Our historical timeline of approximately 500 entries is nearly complete. We have had some innovating to do with the coding of the software, since the project is so incredibly large in scope. Not only do we have text to accommodate, but also maps, diagrams, historical photos and references. The project accomplishes what no other historical review has done before: it looks at Southern Alberta history through the concurrent lenses of socio-politico-cultural-economic and environmental developments. What happens on the land affects the water – and there are real human stories behind why these decisions were made. Our focus is to highlight the polyphrenia of Southern Alberta and how many of those decisions still resonate with us today. It is only through understanding our past that we can make more conscious, collective decisions about our future.
Scholars, professors, historians, community groups, schools, governments, industry and recreation will benefit greatly from access to this incredible, free resource.
The timeline was conceived, written and researched by Anna Garleff, OWC's Communications Specialist. © Anna Garleff / OWC, 2017
To view the timelines please CLICK HERE
The following is a narrated PowerPoint presentation that was initially given at the Southern Alberta Council on Public Affairs in November, 2016. Simply click the play button in the bottom right corner to listen and view. The presentation outlines how 3 OWC Projects relate: The Film Project, the Collaborative Video Project and the Historical Timeline Project - and brings home why the OWC is putting so much effort into Communications and Outreach. After all, it is Goal #1 of our Integrated Watershed Management Plan (IWMP): "Improve the understanding and strengthen the commitment of residents to the health of the Oldman watershed." (For more about our planning process: CLICK HERE)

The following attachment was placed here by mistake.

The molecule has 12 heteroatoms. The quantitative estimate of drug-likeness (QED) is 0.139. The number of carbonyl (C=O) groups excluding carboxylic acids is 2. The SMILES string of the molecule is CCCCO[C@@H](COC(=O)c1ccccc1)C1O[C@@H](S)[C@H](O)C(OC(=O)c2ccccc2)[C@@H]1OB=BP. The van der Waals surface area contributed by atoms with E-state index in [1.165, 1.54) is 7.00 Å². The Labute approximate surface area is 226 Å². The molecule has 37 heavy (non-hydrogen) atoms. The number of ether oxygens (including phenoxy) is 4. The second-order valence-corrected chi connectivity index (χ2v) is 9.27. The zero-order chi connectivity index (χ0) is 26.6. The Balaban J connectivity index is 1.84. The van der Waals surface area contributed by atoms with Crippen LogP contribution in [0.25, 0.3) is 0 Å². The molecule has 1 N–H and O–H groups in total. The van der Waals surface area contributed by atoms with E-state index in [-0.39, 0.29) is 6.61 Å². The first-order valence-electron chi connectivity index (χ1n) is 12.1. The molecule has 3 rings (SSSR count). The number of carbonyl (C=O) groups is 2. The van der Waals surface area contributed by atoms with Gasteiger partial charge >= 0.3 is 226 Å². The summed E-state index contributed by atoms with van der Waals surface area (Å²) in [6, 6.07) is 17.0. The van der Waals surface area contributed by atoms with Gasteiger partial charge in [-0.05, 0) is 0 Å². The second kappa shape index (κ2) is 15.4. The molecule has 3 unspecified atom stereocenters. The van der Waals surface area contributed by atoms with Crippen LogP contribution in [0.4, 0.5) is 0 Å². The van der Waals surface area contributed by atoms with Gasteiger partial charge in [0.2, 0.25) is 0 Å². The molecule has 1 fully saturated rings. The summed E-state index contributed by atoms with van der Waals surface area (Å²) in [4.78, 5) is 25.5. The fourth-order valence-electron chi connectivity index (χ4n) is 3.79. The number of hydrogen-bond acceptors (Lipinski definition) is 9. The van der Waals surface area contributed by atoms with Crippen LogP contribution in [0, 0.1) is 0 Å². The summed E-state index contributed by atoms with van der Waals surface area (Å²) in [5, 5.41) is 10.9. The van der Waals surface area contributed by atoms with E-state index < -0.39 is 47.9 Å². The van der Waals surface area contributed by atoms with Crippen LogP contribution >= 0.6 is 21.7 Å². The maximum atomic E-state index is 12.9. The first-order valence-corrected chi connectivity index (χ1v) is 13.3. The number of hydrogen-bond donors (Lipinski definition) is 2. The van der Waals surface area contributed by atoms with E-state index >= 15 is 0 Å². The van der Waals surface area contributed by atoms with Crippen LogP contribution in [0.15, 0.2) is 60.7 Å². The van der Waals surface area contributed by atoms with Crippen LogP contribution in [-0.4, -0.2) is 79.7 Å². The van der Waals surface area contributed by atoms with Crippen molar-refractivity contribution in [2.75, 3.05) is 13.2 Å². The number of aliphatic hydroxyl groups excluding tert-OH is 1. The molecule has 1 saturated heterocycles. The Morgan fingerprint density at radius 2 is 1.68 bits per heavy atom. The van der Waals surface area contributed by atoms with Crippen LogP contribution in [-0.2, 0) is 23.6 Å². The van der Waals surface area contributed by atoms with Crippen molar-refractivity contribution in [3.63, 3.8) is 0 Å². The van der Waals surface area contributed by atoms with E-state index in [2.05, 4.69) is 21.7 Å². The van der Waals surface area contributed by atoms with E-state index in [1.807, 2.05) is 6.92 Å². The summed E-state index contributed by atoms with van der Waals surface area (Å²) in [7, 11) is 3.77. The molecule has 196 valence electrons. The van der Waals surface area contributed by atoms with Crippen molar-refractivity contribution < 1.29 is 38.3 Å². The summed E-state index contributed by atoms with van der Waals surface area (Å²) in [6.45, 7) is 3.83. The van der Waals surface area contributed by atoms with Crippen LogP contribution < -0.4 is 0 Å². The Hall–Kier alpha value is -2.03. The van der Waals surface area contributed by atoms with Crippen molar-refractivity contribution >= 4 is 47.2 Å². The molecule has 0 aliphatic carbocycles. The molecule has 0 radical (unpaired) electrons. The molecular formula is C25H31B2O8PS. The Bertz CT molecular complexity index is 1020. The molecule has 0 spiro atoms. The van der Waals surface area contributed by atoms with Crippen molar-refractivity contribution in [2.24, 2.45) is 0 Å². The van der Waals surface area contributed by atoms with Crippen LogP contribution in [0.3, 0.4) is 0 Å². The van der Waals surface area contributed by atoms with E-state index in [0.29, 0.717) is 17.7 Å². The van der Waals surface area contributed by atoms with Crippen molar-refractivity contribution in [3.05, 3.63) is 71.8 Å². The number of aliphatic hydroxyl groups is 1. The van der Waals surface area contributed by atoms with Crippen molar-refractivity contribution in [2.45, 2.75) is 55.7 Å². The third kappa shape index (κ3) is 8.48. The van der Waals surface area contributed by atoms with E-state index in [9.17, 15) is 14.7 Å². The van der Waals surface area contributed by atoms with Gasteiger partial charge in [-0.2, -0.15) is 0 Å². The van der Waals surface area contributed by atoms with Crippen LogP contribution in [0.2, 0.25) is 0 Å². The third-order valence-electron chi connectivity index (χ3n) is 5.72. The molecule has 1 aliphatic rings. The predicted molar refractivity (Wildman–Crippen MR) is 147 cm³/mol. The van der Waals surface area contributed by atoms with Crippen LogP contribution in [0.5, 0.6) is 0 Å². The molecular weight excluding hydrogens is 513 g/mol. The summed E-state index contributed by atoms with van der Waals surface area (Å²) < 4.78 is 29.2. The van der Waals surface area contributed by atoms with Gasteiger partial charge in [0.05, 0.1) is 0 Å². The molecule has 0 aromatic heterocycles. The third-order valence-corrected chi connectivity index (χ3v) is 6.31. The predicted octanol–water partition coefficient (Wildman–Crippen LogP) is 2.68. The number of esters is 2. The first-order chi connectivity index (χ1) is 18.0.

Anna would also like to thank: My aunt Gerry Dyck, and my uncle Armin's legacy - their books, fossils and artifacts in the basement started this off - Gerry's encouragement has kept me going Karen Manuel for helping vet software projects and for the many, many hours creating the historical maps Ryan Heavy Head for his encyclopedic knowledge of Blackfoot wisdom and for writing the entries for the earliest of days Kirk Morrison for always being at the other end of the phone with IT magic, much good humour, and a "Yes, sure I can!" answer Elsa Perry for writing the archaeological thread Debby Gregorash for her previous work and publications on irrigation, answering random questions, and for quiet nights at Setaspell Jessica Theoret for organizing the backend of the database and believing it could be done Heather Manuel for editing and proofreading Aries Casteel for getting the data up onto the software Bobbie Fox for assisting with reference checks Anamaria Turuk for initial research into historical photos William Singer III, Debbie Jo Webster, Romy Tittel, Cheryl Bradley, Monica Fields, Knud Peterson and many others for vetting the timeline and providing feedback
Sincere thanks to the Alberta Historical Resources Foundation whose grant made this project possible. In particular Anna would like to thank Carina Naranjilla for her encouragement in the face of our tight deadlines and many overtime hours - your interest in the project is what kept me pushing past midnight to get the applications in!